Engagement. Success in these and other areas depends in large part on enabling the organization to capture value through the right governance and financial tracking models. More important than determining the actual source of the cuts, however, is achieving a shift in culture so that executives feel more like owners who are choosing how to spend their own money. Everyone with a stake in a particular area should be engaged in developing the solution to cut costs. Aggressive targets are good, but a greater priority should be to make owners accountable and give them control through a menu of options or choices about how to meet those targets. The process of selecting and implementing cuts helps create new channels for dialogue and expanded thinking about the best use of every dollar. We also believe that companies can achieve significant changes without some of the more draconian moves that have become part of ZBB lore, such as denying employee benefits or sacrificing service levels, which can lead to more costly errors down the road.

Our approach can result in cost reductions as large as those of any other ZBB program, without disempowering managers. For example, one program that we instituted with a recent client delivered SG&A cost reductions of 15% over three years—at least half of which were captured in the first year. More important, the work laid the foundation for a culture shift toward increased cost ownership and an owner-operator mentality throughout corporate and business unit management that accelerated the realization of benefits beyond expectations.

It is critical to make the reason for the exercise clear to the entire organization. Everyone can get behind an approach that emphasizes growth and value, but employees need to hear about the program’s full goals and purpose so they don’t jump to the conclusion that the company is adopting a slash-and-burn campaign. The company also needs to follow through and communicate concrete examples of progress, illustrating the payback from reinvestment as well as the impact of the cuts.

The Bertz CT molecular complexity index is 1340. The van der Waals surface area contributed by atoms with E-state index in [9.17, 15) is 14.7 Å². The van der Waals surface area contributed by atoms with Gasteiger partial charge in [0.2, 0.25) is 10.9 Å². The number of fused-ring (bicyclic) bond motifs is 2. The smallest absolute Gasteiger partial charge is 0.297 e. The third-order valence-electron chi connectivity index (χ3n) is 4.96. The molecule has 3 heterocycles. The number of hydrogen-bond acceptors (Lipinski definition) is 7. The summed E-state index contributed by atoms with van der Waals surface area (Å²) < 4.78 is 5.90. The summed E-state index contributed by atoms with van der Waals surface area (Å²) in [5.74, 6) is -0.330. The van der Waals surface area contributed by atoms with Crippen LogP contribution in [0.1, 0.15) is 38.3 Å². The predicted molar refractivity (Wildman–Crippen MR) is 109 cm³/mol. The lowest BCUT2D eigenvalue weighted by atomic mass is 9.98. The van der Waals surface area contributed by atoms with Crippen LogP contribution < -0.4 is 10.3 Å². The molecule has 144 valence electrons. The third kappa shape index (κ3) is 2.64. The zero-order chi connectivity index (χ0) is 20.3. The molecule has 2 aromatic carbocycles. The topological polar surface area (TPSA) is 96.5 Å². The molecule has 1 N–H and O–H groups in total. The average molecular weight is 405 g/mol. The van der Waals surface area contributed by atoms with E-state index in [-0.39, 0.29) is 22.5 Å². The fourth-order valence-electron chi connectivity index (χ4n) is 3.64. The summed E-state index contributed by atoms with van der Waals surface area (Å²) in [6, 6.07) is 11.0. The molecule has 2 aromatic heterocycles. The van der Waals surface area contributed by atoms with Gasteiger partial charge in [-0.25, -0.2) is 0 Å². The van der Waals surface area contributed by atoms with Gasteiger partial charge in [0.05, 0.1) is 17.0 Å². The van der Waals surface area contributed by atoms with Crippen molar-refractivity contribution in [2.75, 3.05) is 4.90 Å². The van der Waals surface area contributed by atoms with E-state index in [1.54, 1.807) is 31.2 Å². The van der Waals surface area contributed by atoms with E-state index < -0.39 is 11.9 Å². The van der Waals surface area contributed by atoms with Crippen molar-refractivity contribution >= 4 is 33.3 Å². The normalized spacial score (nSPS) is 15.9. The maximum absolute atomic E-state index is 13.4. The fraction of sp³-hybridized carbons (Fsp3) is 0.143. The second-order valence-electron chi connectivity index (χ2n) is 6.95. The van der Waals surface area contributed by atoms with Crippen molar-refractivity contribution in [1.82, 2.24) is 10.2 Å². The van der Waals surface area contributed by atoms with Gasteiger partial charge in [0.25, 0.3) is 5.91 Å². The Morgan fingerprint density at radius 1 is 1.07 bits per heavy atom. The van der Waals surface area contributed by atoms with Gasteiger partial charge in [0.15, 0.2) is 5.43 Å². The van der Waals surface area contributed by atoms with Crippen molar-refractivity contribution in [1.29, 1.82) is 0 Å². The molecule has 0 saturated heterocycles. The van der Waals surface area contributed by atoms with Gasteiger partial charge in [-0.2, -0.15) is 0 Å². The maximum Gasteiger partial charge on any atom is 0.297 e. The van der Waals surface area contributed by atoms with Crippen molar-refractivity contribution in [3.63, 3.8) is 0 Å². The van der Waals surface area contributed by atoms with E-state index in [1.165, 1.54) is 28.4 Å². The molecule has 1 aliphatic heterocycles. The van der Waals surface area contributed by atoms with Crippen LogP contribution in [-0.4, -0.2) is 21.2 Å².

Continuous Improvement Processes. Change management includes embedding in the organization an owner-operator mindset based on the concepts of simplicity, efficiency, and effectiveness. Successful ZBB programs enable the company to manage costs more effectively than by relying on teams of axe-wielding consultants. The goals should be ambitious: not just making aggressive cuts but defining new models that reset costs to levels that can be sustained over time. Incentives and rewards are important: large upside bonuses for hitting targets (100% of base pay, for example) and equally high penalties for missing targets (even no incentive payout in some circumstances) intensify the focus on results.

ZBB can be a powerful catalyst for rethinking cost structures and budgeting. But for CEOs who are seeking to boost growth in mature and competitive markets, ZBB needs to go further—targeting new operating models and ways of working that closely align with the company’s growth strategy and culture. The overriding goal should be to go beyond unlocking deep savings to enable the company’s overall growth agenda.